Inclusion programs give typically developing kids the chance to learn from kids with disabilities. They learn that not everyone is the same and that's okay. They learn what it's like to help someone who needs a friend. They learn that just because a child doesn't speak, it doesn't mean they don't have anything to say. The also learn that a kid might be different in a lot of ways, but she also like pizza, swimming, jumping on a trampoline, and watching the same TV shows, just like her typically developing peers. The truly learn that the world is a big place and that there are all kinds of people who make it up. They learn all these things if given the opportunity and if encouraged to branch out and take a chance in befriending someone a little different.

Over the years, I've gotten to see adults be profoundly changed by the lessons they've learned in inclusion programs, as well. I've seen 1:1 shadows get inspired by my girl and become ABA therapists, I've seen 1:1 shadows get inspired by her to get degrees in special education, I've seen special ed teachers learn enough about Autism from her to go back to school for ASD teaching certification. This, however, was a really sweet thing to read on Little Bird's Sunday School report card:


"{Bird} has been my greatest lesson this year in that she made me see that just because someone does not demonstrate understanding in the same way as others doesn't mean they don't understand.... It is I who should be giving thanks, as having {Bird} has made me a better teacher."

Inclusion programming benefits everyone. Inclusion can happen anywhere: in school, religious school and services, on the soccer field, and in a ballet class. All around. Keep advocating for it, folks!


Friday, June 13, 2014

*This Moment*


{this moment} - A Friday ritual. A single photo - no words - capturing a moment from the week. A simple, special, extraordinary moment. A moment I want to pause, savor and remember. -SouleMama


Thursday, June 12, 2014

One Step Up And Two Steps Back

End-of-the-school-year-itis. That's what one friend called it. So many of the kids are just a little off. A little wacky. There's an energy in the air. A bit of a frenzy. Schedules are out of whack at school. The pictures come off the walls in the halls. Less academics, less structure, class parties, etc. It's hard for some kids to know what to expect, I suppose. So, there's a lot going on at school that's just a little "off". That often translates to kids like mine being a bit off, too. Don't even get me started on how the season's allergens play their role. 

Here we are. Last day of second grade. My Little Bird is in her two steps back phase and I'm feeling sad and sorry for myself about it. It's temporary, though. I know this dance. One step up and two steps back. One step up and two steps back. Kick ball change. Rinse and repeat. One step up and two steps back. If you're counting, that kinda means never really getting ahead.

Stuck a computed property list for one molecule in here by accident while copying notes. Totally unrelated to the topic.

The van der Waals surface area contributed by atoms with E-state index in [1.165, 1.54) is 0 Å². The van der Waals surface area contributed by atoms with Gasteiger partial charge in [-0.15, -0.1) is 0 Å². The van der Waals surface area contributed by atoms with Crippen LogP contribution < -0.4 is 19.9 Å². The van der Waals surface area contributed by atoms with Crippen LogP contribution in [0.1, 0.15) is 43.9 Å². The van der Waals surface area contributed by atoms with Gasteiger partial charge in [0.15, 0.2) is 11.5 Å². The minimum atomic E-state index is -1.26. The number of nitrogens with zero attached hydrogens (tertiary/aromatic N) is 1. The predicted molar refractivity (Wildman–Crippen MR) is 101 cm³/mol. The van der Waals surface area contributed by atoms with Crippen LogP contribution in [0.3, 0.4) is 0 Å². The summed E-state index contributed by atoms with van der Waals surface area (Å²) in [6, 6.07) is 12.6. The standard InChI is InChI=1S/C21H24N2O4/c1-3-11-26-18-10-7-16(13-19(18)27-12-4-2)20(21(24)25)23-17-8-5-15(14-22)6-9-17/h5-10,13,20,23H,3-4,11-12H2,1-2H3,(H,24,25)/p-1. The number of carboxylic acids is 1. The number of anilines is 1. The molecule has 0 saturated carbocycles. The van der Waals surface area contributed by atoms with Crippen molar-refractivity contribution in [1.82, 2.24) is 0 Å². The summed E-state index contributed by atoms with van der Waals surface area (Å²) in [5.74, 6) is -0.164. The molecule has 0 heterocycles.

Still, every single time she steps back, I worry. Is this it? Is this as far back as she will go? Will there be three steps back this time? Or worse: what of she doesn't step forward? What if she doesn't come back to me? She always does. No regression has been permanent with her. Still, I worry. Always. 

This time of year is especially tough on me with all the end of the year parties (that she hasn't been invited to), the ballet recitals (that she can't participate in), and the excitement over sleep away camps (that she can't feasibly attend). That's the part where I start to feel sad and sorry for myself. So, I'm sorry if I haven't "liked" your kid's dance recital photos- it's just that they tend to pierce my heart. Even after all these years.

Sometimes it's easier to hibernate with the folks who just get it. The ones whose kids are also experiencing end-of-the-year-itis; the ones who don't judge my self pity. I love my Autism parent support network and I'm so grateful to have them. This, too, shall pass. It always does. What's that little saying I see people post now and then?? "Life isn't about waiting for the storm to pass, it's about learning to dance in the rain." I just rolled my eyes at that. But, still, we dance. One step up and two steps back. Kick ball change. Rinse and repeat.


Sunday, June 8, 2014

J Bird Gets A Letter From Obama

Looks like J Bird has a fan in Washington, D.C.



Did you know that if you send a birth announcement to the White House, you'll receive a card welcoming your baby to the world from the President and the First Lady? It's true! 

Just send a birth announcement including baby's name, date of birth, your name, phone, and address to: 
The White House
Attn: Greetings Office
Washington, D.C. 20502-0039



Friday, June 6, 2014

*This Moment*



{this moment} - A Friday ritual. A single photo - no words - capturing a moment from the week. A simple, special, extraordinary moment. A moment I want to pause, savor and remember. -SouleMama



Monday, June 2, 2014

First S'mores Of The Season

First s'mores of the season



Ben did all the work 
We did all the eating

J Bird ended up with crumbs on him :(





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See, it's not just my mom! (since Jan 1, 2010)